Jack the Writer

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"Jack the Writer"
30 Rock episode
Jack the Writer 30 Rock.png
Jack addresses the writers of TGS
Episode no. Season 1
Episode 4
Directed by Gail Mancuso
Written by Robert Carlock
Production code 104
Original air date November 1, 2006 (2006-11-01)
Guest actors
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"Jack the Writer" is the fourth episode of the first season of the American situation comedy 30 Rock, which aired on November 1, 2006 on the NBC network in the United States, and on November 1, 2007 in the United Kingdom.[1] The episode was written by Robert Carlock and was directed by Gail Mancuso.[2] Guest stars in this episode include Katrina Bowden, Keith Powell, Maulik Pancholy, Tom Broecker, Jonathan Lutz, James Anderson and Sharon Wilkins.

The episode focuses on the relationship between Liz Lemon (Tina Fey), head writer of TGS with Tracy Jordan, and Jack Donaghy (Alec Baldwin), her boss; and the distractions the writers of TGS face when writing sketches. This becomes evident when Liz's assistant, Cerie (Katrina Bowden), wears sexually suggestive clothing; and when Jack decides to join the writers for observation. Kenneth Parcell (Jack McBrayer) learns that working for Tracy Jordan (Tracy Morgan), the main star of TGS, is more than he expected.

Plot[edit]

The staff are preparing to write sketches for TGS with Tracy Jordan when Jack arrives and announces that he went through a program at General Electric (GE) called Six Sigma, which encourages bosses to interact with their staff. He tells Liz and the writers that he will be sitting in the writers' room every day as an observer. As days pass, Jack begins to interfere with the writers' work, and instead of just being an observer, he regularly gives the writers ideas for upcoming sketches. This causes a major frustration for the staff, so Liz tells Jack that the writers do not like his involvement. Jack says that although he enjoyed joining the writers every day, he tells Liz that he accepts their decision.

Afterwards, Jack's secretary tells Liz that Jack wants her to apologize, but that she has to pretend that it was her idea. Liz goes to Jack's office and apologizes, and they forgive each other. While the staff eats their lunch, Jack introduces the staff to two of his guests. The writers mention to Liz that they would love to go outside to the same roof that is used for The Today Show, and Liz tells them that she can make it happen now that she and Jack are friends. Liz asks Jack, but he denies the request. He tells her that the two guests were his bosses from GE, and then criticizes Liz and her staff. He apologizes to Liz, but she says that their friendship is over. Having settled the situation with Jack, Liz tries to talk to her assistant Cerie about her attire, which seems to distract the writers. Liz attempts to convince her to wear something conservative, but Cerie tells Liz that she would look great in something sexy herself, and Liz is later seen walking down the hallway with a dress that reads "Dirty Diva".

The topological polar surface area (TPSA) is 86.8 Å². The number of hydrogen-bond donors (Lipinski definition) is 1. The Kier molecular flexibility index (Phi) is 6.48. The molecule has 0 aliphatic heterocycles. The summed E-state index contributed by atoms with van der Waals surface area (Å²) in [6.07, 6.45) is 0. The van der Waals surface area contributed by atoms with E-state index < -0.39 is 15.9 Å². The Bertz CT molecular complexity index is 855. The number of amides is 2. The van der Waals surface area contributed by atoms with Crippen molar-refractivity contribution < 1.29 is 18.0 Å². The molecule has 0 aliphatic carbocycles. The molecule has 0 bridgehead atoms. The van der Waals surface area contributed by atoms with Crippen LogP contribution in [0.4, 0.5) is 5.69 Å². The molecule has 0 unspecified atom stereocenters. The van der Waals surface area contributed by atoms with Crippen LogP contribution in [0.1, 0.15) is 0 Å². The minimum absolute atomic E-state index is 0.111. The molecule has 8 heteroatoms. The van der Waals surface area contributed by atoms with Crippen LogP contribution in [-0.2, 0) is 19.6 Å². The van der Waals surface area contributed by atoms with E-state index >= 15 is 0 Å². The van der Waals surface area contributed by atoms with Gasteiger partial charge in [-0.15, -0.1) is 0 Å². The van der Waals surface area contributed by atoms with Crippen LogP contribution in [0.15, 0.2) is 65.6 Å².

Kenneth, who is now working for Tracy, learns that working for Tracy is more than he expected. Tracy orders Kenneth to complete several tasks, including going to the Yankee Stadium for nachos, and picking up an important package, which turns out to be an illegal fish that Tracy wants to put in his aquarium. Tracy then tells Kenneth to buy something for his wife, Angie Jordan (Sharon Wilkins), and to take her to a fancy restaurant, where he gives her Tracy's gift.

Production[edit]

30 Rock and Studio 60 on the Sunset Strip, both of which debuted on 2006–07 NBC lineup, revolved around the off-camera happenings on a sketch comedy series. Evidence of the overlapping subject matter between the shows, as well as the conflict between them, arose when Aaron Sorkin, the creator of Studio 60 on the Sunset Strip, asked Lorne Michaels to allow him to observe Saturday Night Live for a week, a request Michaels denied.[3] Despite this, Sorkin sent Fey flowers after NBC announced it would pick up both series, and wished her luck with 30 Rock.[4] Fey wound up "winning" over Sorkin when Studio 60 on the Sunset Strip was cancelled after one season and 30 Rock was renewed for a second. Though 30 Rock's first season ratings proved lackluster and were lower than those of Studio 60 on the Sunset Strip,[5] the latter was more expensive to produce.[6][7] "Jack the Writer" contains a self-referencing walk and talk sequence, which is commonly used on Studio 60 on the Sunset Strip and Sorkin's previous series.[8]